An enormous fire overtook a large commercial building believed to be a Mi’kmaq lobster pound in Middle West Pubnico, N.S., early Saturday morning.
Jonathan LeBlanc, a member of the Eel Brook Fire Department, told Global News that several local fire departments were called to the scene around midnight and were still working to contain the blaze around 4 a.m. local time.
LeBlanc said it was too early to say if the fire was suspicious, adding fire investigators would be on scene later in the morning.
Reached early Saturday morning, Nova Scotia RCMP said they were unaware of the incident.
The lobster pound is believed to be the same one that was swarmed, vandalized and ransacked by a large crowd of non-Indigenous commercial fishers and their supporters Tuesday night.
Mi’kmaw fisherman Jason Marr told Global News he and others were forced to take cover inside the lobster pound as the building’s windows were smashed out and Marr’s vehicle was damaged, he said.
“They vandalized (my van) and they were peeing on it, pouring things into the fuel tank, cutting electrical wires,” Marr said on Wednesday. He also claimed they smashed the windows of the van, and said he saw them kicking, punching and hitting it with objects.
Video taken on Tuesday night and posted on Facebook shows a damaged vehicle at the scene.
Marr alleges the non-Indigenous fishers threatened to “burn” his group out of the building if they didn’t leave and allow them to seize the lobster catch.
“I thought they were gonna kill me,” the Mi’kmaw fisherman said.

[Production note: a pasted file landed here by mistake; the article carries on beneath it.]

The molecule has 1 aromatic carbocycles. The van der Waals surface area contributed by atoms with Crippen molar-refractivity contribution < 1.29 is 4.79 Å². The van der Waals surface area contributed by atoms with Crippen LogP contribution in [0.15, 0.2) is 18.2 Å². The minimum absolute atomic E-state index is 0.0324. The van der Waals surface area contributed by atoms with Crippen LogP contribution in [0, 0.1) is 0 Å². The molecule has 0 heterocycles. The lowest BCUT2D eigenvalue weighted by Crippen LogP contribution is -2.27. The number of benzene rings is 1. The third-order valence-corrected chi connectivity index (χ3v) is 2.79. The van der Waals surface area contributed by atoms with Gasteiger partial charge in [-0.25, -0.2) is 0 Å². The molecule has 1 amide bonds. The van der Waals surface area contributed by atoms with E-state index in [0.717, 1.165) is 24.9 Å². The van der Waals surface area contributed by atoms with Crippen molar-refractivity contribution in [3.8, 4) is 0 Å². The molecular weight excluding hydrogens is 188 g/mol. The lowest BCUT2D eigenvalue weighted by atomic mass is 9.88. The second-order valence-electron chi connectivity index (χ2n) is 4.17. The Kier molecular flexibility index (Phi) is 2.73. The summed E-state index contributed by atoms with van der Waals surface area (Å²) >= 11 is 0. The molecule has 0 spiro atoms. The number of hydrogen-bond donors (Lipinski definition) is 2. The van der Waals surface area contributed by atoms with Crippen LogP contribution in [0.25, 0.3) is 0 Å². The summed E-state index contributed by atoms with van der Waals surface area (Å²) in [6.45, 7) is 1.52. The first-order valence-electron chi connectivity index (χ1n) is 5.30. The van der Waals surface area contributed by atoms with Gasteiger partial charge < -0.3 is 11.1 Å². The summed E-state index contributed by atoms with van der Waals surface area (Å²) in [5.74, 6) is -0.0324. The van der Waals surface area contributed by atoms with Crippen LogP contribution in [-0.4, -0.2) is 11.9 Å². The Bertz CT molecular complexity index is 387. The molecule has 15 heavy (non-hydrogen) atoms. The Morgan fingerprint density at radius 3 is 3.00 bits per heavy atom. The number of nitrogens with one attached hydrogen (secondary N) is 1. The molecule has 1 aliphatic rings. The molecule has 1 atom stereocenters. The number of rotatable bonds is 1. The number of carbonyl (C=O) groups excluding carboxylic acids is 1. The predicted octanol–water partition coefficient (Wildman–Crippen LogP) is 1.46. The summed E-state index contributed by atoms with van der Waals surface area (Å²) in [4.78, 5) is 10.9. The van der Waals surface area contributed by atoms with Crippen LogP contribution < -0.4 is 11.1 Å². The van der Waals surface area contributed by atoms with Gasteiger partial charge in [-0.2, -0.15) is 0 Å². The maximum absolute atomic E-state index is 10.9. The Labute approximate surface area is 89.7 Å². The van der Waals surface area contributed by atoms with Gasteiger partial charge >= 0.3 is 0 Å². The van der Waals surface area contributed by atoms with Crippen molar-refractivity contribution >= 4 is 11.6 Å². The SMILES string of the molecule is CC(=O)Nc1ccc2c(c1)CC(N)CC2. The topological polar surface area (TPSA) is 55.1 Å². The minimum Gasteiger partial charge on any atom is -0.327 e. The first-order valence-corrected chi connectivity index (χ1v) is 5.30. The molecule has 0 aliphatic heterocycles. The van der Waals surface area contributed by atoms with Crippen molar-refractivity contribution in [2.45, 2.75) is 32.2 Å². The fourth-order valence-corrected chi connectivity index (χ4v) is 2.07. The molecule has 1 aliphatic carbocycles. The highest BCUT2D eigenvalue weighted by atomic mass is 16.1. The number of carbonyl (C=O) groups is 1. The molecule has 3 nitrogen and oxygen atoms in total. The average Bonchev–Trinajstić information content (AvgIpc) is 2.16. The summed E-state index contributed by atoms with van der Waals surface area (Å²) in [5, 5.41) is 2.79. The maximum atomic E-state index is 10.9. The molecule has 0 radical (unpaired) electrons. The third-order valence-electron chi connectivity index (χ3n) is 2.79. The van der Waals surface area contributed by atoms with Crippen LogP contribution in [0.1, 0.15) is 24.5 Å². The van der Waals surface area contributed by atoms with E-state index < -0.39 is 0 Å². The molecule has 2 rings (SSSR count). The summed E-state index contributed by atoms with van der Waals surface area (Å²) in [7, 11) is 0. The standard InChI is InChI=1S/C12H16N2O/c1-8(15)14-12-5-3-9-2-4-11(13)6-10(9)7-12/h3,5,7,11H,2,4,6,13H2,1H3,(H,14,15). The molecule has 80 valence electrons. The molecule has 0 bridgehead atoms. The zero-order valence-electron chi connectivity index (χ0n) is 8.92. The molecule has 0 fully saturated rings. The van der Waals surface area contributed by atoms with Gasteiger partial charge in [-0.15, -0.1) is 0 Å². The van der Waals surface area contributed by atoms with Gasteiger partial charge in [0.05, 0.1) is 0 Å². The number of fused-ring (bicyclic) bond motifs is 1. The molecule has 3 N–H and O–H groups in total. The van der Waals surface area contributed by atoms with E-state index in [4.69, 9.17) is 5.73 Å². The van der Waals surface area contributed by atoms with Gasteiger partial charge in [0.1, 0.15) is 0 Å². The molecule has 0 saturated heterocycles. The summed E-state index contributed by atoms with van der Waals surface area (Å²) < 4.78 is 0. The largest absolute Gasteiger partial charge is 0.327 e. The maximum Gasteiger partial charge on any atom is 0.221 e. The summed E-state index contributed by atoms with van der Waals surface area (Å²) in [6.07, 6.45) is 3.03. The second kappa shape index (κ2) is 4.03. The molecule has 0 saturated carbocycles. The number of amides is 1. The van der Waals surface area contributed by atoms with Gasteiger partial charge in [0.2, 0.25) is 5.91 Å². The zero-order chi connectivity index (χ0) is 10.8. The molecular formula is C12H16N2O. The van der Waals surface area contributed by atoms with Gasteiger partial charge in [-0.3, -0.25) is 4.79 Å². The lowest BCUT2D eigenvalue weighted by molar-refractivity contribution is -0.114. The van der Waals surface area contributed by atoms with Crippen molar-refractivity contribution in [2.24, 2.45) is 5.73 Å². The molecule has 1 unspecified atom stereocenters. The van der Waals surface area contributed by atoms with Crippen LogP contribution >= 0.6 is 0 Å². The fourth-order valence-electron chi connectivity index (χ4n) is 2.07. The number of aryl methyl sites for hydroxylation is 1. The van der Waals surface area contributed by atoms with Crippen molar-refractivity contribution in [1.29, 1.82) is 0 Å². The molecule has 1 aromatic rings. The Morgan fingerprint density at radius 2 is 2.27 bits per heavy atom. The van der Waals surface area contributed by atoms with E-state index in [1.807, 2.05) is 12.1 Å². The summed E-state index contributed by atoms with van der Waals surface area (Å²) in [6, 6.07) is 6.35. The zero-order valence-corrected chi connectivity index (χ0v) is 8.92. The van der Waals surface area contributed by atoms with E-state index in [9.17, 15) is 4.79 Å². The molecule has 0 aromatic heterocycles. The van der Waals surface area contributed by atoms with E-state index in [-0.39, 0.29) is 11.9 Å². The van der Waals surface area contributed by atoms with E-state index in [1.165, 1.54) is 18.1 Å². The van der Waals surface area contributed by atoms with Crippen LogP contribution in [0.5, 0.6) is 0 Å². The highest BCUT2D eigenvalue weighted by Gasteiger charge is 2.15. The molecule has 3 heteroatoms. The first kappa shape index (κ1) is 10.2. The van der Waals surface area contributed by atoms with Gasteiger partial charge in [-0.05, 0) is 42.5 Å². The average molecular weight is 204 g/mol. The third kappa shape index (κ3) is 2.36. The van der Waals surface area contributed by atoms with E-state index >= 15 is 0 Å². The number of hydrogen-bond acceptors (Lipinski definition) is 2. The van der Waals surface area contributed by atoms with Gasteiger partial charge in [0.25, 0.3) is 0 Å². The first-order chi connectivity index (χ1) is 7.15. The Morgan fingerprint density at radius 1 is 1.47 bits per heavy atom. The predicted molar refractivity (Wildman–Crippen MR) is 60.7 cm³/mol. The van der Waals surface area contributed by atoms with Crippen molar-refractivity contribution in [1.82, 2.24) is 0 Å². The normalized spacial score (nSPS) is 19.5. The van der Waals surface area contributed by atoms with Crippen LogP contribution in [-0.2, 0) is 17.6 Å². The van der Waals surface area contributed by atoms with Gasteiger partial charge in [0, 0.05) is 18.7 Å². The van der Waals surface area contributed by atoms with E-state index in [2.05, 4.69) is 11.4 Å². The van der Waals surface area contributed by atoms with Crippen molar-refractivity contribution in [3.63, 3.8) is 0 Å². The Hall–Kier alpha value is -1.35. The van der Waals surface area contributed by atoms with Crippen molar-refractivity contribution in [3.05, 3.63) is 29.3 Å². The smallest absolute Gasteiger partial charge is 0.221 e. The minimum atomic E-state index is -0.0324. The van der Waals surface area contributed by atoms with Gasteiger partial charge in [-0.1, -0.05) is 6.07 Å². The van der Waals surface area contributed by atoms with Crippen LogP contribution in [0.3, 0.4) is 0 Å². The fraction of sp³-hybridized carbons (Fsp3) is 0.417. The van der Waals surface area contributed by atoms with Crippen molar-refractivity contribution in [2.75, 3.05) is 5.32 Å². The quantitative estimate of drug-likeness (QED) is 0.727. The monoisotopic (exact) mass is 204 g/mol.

A similar incident happened at another lobster pound in New Edinburgh, N.S., earlier Tuesday, where the crowd removed and damaged video cameras then ransacked the lobster pound and storage facility where the lobster catch was to be housed.
Mi’kmaq lobster fishers in southwestern Nova Scotia are asserting that right in defence of the decision to set up licensed lobster fisheries for both feeding their communities and commercial safes in the area outside of the commercial lobster fishing season.
For weeks, non-Indigenous lobster fishers have targeted the Indigenous fishers and fisheries. On Friday, the chief of the Sipekne’katik First Nation said between 150 and 200 lobster traps were lost after non-Indigenous commercial fishers cut lines and destroyed buoys.
While the 1999 Supreme Court of Canada Marshall decision affirmed treaty rights to fish or hunt for a “moderate livelihood,” it also allows Ottawa to set regulations in consultation with Indigenous communities and for the purpose of conservation.
The definition of a “moderate livelihood” has not been agreed upon between the Sipekne’katik and the Department of Fisheries and Oceans.
The Indigenous fishers have called on the RCMP and the federal government to intervene in the dispute, accusing the federal police force of not doing enough to protect the community.
On Friday, Prime Minister Justin Trudeau appealed for calm and said violence and harassment are not acceptable.
“This is a situation that is extremely disconcerting,” Trudeau said. “That’s why we’re calling for an end to the violence and harassment that’s happening. … I understand the concerns and the conflict going on right now but we need to find a solution.”
RCMP said in a statement issued earlier in the week they were working to “de-escalate the situation and disperse the group.”
—With files from Global’s Alexander Quon and Amanda Connolly
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